As the country gets used to its first peacetime coalition government in 80 years, the Conservatives are claiming success in pushing through their key education policies during the days of intense negotiation which led up to the formation of the new partnership.
It is understood that Michael Gove was one of the last Cabinet members to be named because furious horse-trading over which of the Conservatives' schools policies would be retained went on until the last minute.
But as Mr Gove finally sat at his desk in Sanctuary Buildings in Westminster on Wednesday, the new Education Secretary would have smiled to see his slate of proposed policies relatively untouched by the bartering that had taken place.
Although the exact details of the deal agreed between the two parties remain unknown, early information released by the new Government suggests that structures will be established to allow parents to set up their own schools - the so-called Swedish model. Parents, teachers, charities and other groups will be encouraged to set up state-funded independent schools and then compete with one another for pupils.
The details of the Lib Dem-Conservative deal does, however, include one curiously-worded concession, that the system should include "greater accountability".
A key adviser to the Conservatives' education team told The TES that "most" of the Tory agenda was likely to be kept.
"The reason for all the horse-trading and bartering was to ensure that most of the Conservatives' radical policies were allowed through. Michael Gove was adamant that even if he went (to a different department) most of his policies should stay in, and (David) Cameron agreed with him. Both were adamant."
But John Howson, head of Education Data Surveys, a TES sister company, and education adviser to the Lib Dems, said the free schools policy will be difficult to afford.
"The movement may not take shape immediately, especially when they realise that we may not need new secondary schools when the rolls are falling, plus there will be questions of whether we can afford it," Mr Howson said.
"We have an over-supply of secondary school provision, so we don't need seriously large numbers of new secondary schools. No chancellor will say `yes' to spending money on creating new secondary schools when we don't need them."
Another obstacle to the Conservatives' plans for free schools is that despite a poor performance in the general election, the Liberal Democrats have strength at local authority level and many of their councillors would be unhappy with their party going into partnership with the Conservatives.
According to John Dunford, general secretary of the Association of School and College Leaders, the new administration will face some major obstacles.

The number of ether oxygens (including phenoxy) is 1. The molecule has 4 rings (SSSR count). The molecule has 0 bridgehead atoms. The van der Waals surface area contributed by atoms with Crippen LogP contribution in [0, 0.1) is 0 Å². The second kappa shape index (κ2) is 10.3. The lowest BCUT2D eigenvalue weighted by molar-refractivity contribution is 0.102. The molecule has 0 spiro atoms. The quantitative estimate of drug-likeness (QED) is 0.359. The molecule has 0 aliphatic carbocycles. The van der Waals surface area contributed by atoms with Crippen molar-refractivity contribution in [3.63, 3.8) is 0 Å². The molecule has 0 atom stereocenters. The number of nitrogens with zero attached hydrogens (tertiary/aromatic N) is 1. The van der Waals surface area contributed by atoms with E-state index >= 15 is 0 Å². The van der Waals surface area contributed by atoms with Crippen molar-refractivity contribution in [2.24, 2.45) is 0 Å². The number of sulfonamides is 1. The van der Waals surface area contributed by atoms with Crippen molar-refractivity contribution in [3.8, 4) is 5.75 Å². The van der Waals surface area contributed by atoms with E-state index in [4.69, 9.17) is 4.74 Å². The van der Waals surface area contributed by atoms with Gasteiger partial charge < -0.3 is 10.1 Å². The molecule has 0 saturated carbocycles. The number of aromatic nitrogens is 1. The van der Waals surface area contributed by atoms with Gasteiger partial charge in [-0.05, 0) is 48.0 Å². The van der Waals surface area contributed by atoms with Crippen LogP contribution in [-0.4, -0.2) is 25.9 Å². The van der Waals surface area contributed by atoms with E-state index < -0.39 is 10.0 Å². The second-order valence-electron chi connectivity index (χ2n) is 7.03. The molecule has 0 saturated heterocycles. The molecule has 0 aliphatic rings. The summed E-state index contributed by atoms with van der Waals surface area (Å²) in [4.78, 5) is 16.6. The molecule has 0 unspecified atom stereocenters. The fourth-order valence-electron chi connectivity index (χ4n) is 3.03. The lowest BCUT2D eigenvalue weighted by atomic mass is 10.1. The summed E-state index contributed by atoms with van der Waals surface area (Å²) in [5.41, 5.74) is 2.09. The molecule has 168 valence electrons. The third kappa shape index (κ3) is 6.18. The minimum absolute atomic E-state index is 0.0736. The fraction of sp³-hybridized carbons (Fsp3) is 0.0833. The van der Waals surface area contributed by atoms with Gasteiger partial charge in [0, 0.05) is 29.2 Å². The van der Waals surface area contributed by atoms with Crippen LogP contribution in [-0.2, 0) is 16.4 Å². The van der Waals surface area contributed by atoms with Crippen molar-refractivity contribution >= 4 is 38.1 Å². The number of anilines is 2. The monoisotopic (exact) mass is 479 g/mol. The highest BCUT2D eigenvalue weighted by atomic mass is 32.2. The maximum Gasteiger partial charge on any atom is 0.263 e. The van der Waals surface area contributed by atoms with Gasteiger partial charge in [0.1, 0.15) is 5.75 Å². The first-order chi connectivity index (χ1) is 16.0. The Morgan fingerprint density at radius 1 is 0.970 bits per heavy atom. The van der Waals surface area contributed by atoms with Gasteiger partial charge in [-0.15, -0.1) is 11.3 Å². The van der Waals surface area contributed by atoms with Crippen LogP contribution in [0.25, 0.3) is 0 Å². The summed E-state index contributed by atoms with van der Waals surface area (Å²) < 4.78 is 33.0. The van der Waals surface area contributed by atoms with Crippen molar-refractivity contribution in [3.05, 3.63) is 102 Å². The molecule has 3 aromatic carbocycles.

"There are some similarities between the two, but there are some major differences," Dr Dunford said. "What we don't know is what has already been agreed as part of the coalition on education policy. I expect the coalition to be a constraining influence on those items of Conservative policy that did not have Lib Dem support."
An obvious meeting point between the Conservatives and the Lib Dems is the pupil premium, a piece of deprivation funding that is attached to an individual pupil. But the two parties differ greatly on how the policy should be implemented.
The Lib Dems had promised an extra pound;2.5 billion on top of existing funding to pay for the pupil premium, whereas the Conservatives had wanted to restructure the entire school funding mechanism from the DCSF. They were content for the pupil premium to be rolled out in mid-2011 at the earliest.
John Bangs, head of education at the NUT, said there were areas where the two would enjoy an "easy relationship", such as greater autonomy for the teaching profession, as well as an independent body to oversee examinations and the curriculum, such as an education standards authority.
"When it comes to the curriculum, the Conservatives are much `tougher' on the detail of what it must provide, but it will be the organisation and structure of schools where they will have greater differences," Mr Bangs said. "The Tories have a more ideological approach to free schools and the market."
But it is special educational needs where the parties are likely to find most agreement.
Both regard the current statementing system as "creaky" and "overly- bureaucratic", which helps neither parents nor schools. In policy, the area also affords the parties an area of consensus in what is likely to be a potentially fractious working environment.
Sir Bob Balchin, Conservative education adviser, said: "An area where there is unity is special educational needs, where the Lib Dems have called for various improvements. I do believe SEN is an area on which the Conservatives and the Liberal Democrats will find it easy to get on."
Original paper headline: Charming and determined, but will Gove get it all his own way?